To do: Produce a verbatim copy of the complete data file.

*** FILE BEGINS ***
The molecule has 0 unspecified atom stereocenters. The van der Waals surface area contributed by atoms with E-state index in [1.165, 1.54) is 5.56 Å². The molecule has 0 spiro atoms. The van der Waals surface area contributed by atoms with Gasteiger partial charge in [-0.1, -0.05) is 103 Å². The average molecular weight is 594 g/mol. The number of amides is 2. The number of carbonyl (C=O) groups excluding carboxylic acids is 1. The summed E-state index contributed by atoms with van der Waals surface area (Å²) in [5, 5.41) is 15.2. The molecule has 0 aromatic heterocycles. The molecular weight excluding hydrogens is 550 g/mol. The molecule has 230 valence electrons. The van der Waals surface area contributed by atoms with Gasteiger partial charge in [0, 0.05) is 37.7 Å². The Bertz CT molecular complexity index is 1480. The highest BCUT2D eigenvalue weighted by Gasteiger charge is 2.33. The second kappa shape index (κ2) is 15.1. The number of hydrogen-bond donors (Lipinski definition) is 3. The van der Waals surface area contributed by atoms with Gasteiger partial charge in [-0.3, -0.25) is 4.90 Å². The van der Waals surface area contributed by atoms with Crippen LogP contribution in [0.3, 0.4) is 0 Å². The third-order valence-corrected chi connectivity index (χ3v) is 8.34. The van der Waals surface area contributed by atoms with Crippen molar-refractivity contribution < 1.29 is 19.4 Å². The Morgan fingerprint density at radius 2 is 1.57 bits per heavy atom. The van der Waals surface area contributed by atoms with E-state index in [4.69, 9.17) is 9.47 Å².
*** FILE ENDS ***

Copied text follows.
The molecule has 0 unspecified atom stereocenters. The van der Waals surface area contributed by atoms with E-state index in [1.165, 1.54) is 5.56 Å². The molecule has 0 spiro atoms. The van der Waals surface area contributed by atoms with Gasteiger partial charge in [-0.1, -0.05) is 103 Å². The average molecular weight is 594 g/mol. The number of amides is 2. The number of carbonyl (C=O) groups excluding carboxylic acids is 1. The summed E-state index contributed by atoms with van der Waals surface area (Å²) in [5, 5.41) is 15.2. The molecule has 0 aromatic heterocycles. The molecular weight excluding hydrogens is 550 g/mol. The molecule has 230 valence electrons. The van der Waals surface area contributed by atoms with Gasteiger partial charge in [0, 0.05) is 37.7 Å². The Bertz CT molecular complexity index is 1480. The highest BCUT2D eigenvalue weighted by Gasteiger charge is 2.33. The second kappa shape index (κ2) is 15.1. The number of hydrogen-bond donors (Lipinski definition) is 3. The van der Waals surface area contributed by atoms with Gasteiger partial charge in [-0.3, -0.25) is 4.90 Å². The van der Waals surface area contributed by atoms with Crippen LogP contribution in [0.3, 0.4) is 0 Å². The third-order valence-corrected chi connectivity index (χ3v) is 8.34. The van der Waals surface area contributed by atoms with Crippen molar-refractivity contribution < 1.29 is 19.4 Å². The Morgan fingerprint density at radius 2 is 1.57 bits per heavy atom. The van der Waals surface area contributed by atoms with E-state index in [4.69, 9.17) is 9.47 Å².